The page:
AMPONTAN

Japan from the inside out

Run silent, run deep

Posted by ampontan on Monday, July 19, 2010

THE SILENCE is disquieting.

To be sure, the nation does need a breather from politics. It’s been in a state of either semi- or full-scale upheaval since Koizumi Jun’ichiro left office in 2006. Events culminated in the historical change of government after last September’s lower house win by the Democratic Party of Japan—and then the bottom fell out with their staggering display of incompetence in the management of governmental and political affairs. The replacement of Hatoyama Yukio with Kan Naoto did not improve matters, and might have made them worse. Regardless of who wins the race to the bottom, both have clearly demonstrated they are not of prime ministerial caliber.

The respite from politics comes none too soon for the people, who will turn their attention to more relaxing pursuits now that the school year’s summer vacation begins this week.

While the public begins to enjoy the stillness, political observers are growing concerned about the disquieting silence from other quarters—former DPJ Secretary-General Ozawa Ichiro.

Mr. Ozawa has still not appeared in public or talked to reporters since the election, maintaining a silence that some are starting to call eerie. He’s told supporters that he’s resting after the election campaign, which is probably true, but few think that’s all he’s doing.

No one’s sure where’s he been during the week—he hasn’t been at home, though he seems to have gone on a fishing trip on Sunday. Most observers, however, suspect that he’s sharpening his swords for the DPJ party presidential election in the first week of September.

The silence must be disconcerting for Mr. Kan and his allies, who, after all, were the ones to suggest that Mr. Ozawa keep quiet for a while. (He did, except to blast the prime minister in the middle of the campaign for bringing up a tax increase.) Likely compounding their discomfort is Mr. Ozawa’s refusal to accept any calls from Mr. Kan. He sent word instead through a third party for Mr. Kan to specify in advance what he wants to talk about.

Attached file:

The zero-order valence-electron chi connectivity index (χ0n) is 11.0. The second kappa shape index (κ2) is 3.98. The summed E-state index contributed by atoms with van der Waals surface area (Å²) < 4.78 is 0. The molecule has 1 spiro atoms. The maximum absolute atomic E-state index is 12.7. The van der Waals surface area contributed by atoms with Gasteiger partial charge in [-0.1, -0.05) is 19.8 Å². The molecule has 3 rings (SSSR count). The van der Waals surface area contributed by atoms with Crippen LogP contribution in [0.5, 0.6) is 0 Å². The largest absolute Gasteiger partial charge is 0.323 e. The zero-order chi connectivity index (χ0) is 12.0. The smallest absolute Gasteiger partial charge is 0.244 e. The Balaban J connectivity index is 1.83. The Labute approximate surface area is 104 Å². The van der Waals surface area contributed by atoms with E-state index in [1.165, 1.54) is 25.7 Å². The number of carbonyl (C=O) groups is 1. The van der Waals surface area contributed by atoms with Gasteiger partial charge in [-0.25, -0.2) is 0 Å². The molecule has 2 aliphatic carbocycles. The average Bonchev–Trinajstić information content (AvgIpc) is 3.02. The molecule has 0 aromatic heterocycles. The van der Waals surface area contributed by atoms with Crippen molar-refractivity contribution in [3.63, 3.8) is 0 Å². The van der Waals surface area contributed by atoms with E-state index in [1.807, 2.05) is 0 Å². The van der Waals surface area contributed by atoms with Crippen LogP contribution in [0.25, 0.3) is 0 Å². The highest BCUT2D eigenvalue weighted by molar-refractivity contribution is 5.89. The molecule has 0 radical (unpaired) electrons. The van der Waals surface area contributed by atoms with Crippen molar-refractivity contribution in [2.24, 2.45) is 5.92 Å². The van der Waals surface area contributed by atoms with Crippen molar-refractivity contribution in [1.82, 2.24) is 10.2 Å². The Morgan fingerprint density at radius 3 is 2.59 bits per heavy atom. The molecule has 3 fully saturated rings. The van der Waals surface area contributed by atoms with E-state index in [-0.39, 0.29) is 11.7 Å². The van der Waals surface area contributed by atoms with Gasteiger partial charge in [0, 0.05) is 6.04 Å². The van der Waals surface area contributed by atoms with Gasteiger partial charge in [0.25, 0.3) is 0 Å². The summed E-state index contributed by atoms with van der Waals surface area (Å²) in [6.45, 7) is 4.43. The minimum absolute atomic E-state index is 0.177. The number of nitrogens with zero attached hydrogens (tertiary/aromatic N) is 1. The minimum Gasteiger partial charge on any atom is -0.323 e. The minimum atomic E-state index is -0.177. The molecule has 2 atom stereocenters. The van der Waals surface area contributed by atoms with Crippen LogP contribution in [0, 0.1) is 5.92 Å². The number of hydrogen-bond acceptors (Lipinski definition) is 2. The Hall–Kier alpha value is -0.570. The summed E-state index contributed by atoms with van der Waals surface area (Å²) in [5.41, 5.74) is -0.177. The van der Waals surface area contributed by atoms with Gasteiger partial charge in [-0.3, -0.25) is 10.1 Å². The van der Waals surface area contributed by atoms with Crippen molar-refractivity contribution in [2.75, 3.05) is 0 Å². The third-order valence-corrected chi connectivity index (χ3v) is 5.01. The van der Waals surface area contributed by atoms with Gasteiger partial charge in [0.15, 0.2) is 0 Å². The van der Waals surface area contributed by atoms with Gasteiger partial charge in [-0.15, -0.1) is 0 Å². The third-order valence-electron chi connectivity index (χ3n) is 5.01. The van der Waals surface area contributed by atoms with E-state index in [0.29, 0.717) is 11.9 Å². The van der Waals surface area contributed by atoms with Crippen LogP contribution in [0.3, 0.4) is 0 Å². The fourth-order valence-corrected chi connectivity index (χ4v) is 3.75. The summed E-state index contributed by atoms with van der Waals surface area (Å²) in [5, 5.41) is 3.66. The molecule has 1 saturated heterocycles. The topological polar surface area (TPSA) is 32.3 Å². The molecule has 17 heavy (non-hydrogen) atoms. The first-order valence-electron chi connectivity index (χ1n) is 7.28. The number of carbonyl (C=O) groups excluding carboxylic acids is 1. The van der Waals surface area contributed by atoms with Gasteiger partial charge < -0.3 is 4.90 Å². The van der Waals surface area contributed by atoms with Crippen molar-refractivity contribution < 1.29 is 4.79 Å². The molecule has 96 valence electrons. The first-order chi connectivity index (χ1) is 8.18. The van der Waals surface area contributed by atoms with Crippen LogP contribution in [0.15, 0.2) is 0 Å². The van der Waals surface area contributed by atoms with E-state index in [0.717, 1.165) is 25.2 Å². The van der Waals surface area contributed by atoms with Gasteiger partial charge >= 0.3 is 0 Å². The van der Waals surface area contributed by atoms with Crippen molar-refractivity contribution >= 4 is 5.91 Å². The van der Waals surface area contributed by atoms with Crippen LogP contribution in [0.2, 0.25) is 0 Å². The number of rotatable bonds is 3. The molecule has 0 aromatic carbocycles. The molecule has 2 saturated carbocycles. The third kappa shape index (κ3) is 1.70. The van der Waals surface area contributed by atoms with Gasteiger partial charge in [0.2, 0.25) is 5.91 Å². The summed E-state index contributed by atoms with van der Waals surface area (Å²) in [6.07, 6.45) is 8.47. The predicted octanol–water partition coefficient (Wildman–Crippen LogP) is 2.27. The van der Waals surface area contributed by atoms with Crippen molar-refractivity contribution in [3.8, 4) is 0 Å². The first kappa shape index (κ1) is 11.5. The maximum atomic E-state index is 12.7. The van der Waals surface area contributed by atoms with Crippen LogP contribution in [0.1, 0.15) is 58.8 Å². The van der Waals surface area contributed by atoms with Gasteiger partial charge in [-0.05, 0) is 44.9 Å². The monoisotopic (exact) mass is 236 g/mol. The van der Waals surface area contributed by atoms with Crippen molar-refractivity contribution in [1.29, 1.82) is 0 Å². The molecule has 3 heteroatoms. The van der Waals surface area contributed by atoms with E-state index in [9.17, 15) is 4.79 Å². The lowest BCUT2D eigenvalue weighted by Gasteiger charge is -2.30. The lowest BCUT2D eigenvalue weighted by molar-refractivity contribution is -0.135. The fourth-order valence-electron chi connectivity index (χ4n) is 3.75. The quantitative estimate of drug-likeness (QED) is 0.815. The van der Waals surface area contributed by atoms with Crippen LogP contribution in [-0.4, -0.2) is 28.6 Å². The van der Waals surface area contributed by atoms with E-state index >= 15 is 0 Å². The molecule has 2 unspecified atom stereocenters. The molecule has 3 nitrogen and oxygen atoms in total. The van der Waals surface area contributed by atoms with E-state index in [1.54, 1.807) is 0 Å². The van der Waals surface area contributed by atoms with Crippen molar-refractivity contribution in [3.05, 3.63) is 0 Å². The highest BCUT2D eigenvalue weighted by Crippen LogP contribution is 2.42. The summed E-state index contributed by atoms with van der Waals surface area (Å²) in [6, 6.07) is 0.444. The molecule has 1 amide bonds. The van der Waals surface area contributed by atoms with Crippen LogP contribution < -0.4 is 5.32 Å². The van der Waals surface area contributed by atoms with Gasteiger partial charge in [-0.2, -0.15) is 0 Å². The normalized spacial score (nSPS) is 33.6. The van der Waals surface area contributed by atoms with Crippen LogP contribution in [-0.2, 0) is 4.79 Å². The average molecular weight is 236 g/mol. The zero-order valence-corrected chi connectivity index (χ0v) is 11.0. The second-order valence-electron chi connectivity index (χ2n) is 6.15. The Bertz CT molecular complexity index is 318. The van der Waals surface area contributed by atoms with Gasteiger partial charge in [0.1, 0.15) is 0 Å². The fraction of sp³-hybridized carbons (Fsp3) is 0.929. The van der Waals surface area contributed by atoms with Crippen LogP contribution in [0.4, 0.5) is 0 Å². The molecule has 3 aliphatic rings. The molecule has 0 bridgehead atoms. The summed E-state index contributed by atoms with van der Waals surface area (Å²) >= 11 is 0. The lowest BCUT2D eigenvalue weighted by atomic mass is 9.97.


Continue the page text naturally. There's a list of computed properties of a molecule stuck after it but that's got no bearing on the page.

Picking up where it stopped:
Meanwhile, Hirano Tadao, one of Mr. Ozawa’s most trusted confidantes, appeared on the Asahi TV program Scramble and said:

It was a terrible insult (for Prime Minister Kan) to tell the man who contributed to the achievement of the DPJ government to stay silent.

Did that heighten the sense of alarm among the old-line DPJ members, or are they still deluding themselves that things will somehow work out—even though nothing’s worked out for them since last September?

They should be alarmed. Had it not been for Mr. Ozawa’s practical lessons in political conduct, they’d still be coffeehousing on the outside looking in. That didn’t stop them from trying to make him the scapegoat in public, starting with the master political blunderer Hatoyama Yukio at the end of May.

Yet it’s almost as if the current DPJ leadership is trying to pretend that nothing very bad happened last Sunday. Not only have they shown no willingness to accept responsibility for their defeat, their behavior seems to suggest they intend to stay in office for the indefinite future.

But if there is anything Mr. Ozawa knows how to do, it is how to maneuver in situations such as these. That is precisely what the old-line DPJ members do not know how to do. Now they seem to be on the verge of a confrontation with a man who is motivated, angry, contemptuous of their abilities, and has a political war chest rumored to be as much as JPY 300 billion (almost $US 3.5 billion). Japanese law has no spending restrictions on internal party elections, either.

It’s quiet now, but if a battle breaks out in six weeks, it could be very noisy, very bloody, and will have the potential to reconfigure Japanese politics even more drastically than last year’s lower house election.

The ideal outcome would be if both of these camps were flushed out of Japanese politics forever. They may yet find a way to bring that about on their own. Until that happens, however, half a loaf will be much better than none.

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